Being a little smarter on the Ridge DH this time I carefully navigated it passing a few people but mostly just rode solo. If you ever go to Steamboat you should do the Beall-Ridge loop, it’s pretty dang fun for sure. At the bottom I grabbed another bottle of water to stay hydrated in the dry heat approaching 90 degrees as I entered the last climb. Right before I started Beall for the last time I refilled an empty bottle with some Infinit Jet Fuel mix to give me a little caffeine boost to shoot up the last hill. While I’d say my pace was far from quick, I was able to motor up it without stopping until I got to the beer/bacon/whiskey stop where I took a second for a quick selfie with my new best friend, Mr. Whiskey-Handup.
Coming to the last sag at the top of Beall I grabbed a bottle of water and knew I had a 40 minute DH to the finish. The descent was technical with some roots and rocks, but riding the flat technical trails we have in Florida prepared me well, so I set a goal of passing at least 1 person on the last decent. Luckily I was able to pass 2 even though I was completely gassed, and even able to ward off a 3rd dude coming up fast on me at the end.
I crossed the line at 6:28 for 57th overall, feeling like I’d survived for sure. The heat took a toll on us all so I took a bit of time in the shade with a cold beverage while my friend Sarah was close behind me finishing under 7 hours in the open women’s class.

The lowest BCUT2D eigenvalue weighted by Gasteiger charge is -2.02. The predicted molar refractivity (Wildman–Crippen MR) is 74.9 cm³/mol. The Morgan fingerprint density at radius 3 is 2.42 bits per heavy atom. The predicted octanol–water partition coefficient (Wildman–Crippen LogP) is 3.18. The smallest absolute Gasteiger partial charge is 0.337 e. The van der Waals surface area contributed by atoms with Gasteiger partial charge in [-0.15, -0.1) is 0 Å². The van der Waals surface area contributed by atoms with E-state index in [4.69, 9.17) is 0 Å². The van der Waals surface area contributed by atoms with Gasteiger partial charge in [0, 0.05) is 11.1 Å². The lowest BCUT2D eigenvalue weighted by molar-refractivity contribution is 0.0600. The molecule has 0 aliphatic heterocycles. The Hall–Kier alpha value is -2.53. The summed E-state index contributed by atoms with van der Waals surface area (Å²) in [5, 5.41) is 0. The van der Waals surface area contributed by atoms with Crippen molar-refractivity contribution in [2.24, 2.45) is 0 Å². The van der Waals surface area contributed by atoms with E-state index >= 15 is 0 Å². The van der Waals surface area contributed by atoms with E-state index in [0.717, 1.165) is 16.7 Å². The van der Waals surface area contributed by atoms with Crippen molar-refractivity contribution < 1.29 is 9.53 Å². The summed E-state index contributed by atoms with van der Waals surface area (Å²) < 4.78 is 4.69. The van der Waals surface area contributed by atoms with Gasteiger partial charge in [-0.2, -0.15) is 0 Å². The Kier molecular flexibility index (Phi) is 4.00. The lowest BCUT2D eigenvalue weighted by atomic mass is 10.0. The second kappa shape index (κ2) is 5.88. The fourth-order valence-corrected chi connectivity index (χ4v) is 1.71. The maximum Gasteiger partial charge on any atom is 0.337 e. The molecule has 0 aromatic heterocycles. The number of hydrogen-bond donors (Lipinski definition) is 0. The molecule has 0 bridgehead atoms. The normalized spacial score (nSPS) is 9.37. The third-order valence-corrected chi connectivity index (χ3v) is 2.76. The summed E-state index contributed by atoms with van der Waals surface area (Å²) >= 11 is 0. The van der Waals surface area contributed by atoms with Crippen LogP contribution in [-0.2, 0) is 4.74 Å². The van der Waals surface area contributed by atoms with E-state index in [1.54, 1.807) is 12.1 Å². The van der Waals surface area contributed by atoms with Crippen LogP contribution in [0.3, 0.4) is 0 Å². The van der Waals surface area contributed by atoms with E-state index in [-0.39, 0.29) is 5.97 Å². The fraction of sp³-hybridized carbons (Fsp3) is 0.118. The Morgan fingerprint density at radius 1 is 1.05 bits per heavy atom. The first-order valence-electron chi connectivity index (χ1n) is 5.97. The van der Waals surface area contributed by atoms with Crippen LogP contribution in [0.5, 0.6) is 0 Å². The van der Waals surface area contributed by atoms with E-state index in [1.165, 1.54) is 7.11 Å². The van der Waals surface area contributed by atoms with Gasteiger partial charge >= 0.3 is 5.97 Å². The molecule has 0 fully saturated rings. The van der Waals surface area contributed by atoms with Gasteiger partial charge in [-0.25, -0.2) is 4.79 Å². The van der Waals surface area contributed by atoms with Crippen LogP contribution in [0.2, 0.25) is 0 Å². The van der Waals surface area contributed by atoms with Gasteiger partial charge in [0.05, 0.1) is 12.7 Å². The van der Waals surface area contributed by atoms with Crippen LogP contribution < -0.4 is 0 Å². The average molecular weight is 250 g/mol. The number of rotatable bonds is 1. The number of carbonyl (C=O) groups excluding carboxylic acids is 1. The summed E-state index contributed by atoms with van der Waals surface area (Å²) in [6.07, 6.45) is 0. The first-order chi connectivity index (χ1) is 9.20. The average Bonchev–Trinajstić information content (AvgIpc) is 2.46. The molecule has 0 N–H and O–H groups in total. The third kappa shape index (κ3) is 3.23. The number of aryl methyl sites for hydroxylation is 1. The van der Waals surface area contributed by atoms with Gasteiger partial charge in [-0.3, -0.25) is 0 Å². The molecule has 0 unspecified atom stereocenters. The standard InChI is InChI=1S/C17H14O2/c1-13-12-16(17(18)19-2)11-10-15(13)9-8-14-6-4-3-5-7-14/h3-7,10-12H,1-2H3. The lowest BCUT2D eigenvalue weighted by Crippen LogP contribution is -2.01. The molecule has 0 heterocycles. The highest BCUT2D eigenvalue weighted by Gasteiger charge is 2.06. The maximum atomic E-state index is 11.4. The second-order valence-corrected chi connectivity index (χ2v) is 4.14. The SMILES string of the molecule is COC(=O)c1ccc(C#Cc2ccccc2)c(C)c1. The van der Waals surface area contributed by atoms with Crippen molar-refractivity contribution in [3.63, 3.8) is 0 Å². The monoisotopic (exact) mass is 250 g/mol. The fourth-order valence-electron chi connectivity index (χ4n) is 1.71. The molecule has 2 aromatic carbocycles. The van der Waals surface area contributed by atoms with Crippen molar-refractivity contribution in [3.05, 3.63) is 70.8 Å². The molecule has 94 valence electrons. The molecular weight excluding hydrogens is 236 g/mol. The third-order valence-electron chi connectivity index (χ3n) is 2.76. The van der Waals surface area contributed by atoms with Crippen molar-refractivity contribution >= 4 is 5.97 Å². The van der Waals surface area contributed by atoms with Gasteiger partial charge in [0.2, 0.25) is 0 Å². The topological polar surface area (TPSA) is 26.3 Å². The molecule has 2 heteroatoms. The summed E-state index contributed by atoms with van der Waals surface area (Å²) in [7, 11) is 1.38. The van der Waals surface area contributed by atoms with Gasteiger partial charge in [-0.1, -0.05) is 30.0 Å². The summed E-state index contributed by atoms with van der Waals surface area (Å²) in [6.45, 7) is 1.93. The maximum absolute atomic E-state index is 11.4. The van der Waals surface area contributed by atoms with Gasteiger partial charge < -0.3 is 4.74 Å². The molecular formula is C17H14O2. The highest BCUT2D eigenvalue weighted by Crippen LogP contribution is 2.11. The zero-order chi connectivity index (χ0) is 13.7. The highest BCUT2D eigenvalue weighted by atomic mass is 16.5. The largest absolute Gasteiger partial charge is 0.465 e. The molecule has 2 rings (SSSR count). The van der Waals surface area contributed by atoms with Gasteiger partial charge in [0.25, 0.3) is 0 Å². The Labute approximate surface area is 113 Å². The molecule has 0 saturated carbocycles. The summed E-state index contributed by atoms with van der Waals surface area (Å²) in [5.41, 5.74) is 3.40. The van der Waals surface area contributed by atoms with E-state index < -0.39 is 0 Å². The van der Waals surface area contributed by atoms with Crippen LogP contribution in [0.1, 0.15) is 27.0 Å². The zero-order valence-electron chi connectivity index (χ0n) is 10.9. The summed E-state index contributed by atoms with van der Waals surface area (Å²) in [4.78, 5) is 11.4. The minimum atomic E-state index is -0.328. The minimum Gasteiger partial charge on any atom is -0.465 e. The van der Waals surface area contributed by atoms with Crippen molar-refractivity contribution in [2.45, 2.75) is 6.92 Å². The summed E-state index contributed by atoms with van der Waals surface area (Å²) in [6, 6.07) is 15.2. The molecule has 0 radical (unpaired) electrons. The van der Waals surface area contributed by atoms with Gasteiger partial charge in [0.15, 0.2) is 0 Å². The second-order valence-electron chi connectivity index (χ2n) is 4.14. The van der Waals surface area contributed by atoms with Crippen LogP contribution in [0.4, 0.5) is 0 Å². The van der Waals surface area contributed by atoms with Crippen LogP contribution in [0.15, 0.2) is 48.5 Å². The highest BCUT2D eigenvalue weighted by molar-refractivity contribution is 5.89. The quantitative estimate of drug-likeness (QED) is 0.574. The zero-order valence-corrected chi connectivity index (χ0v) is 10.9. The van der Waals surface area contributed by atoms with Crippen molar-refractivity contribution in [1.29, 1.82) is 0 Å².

I learned a lot in this race:
- I’m still not a great climber, but better than I was last year at ORAMM.
- My body responded pretty well at elevation, so I can definitely consider other races above 6k feet.
- Going 20% above your power targets for the first hour is going to hurt you at the end of the day.
- Infinit Nutrition kept me cramp-free and turning pedals without stopping all day when others were cracking.
- Tight and technical trails in South Florida are good prep for flying down rocky mountain downhill trails.
- People in Colorado are super nice. Shout out to Wheels Bike Shop and all the awesome people we met out there riding and racing.
- Dusty and loose trails in CO aren’t nearly as dry and loose as a bad day at Alafia or Jonathan Dickinson.
- Going to a 28t chainring was smart, but I can see the benefit of moving my SRAM 11 speed to a 12 speed Eagle setup with that 50t cog.
- Droppers aren’t necessary for Emerald Mountain, but I can see how they might make things more fun on a longer travel bike with big rubber.
- Steamboat Springs isn’t just a ski town, they’ve got a great bike community with trails from cross country to downhill park runs. Come ready to ride.
All in all it was a good race, and now we’re left wondering what’s next. Where should our next adventure be?
Jemma as usual, was out hiking (not in flip flops this time) and grabbing photos of us and everyone she could manage. So if you were racing, please take a moment to register and gain access to our full 2018 Steamboat Stinger 50 MTB Race Gallery. Here are a few teaser photos to get you stoked.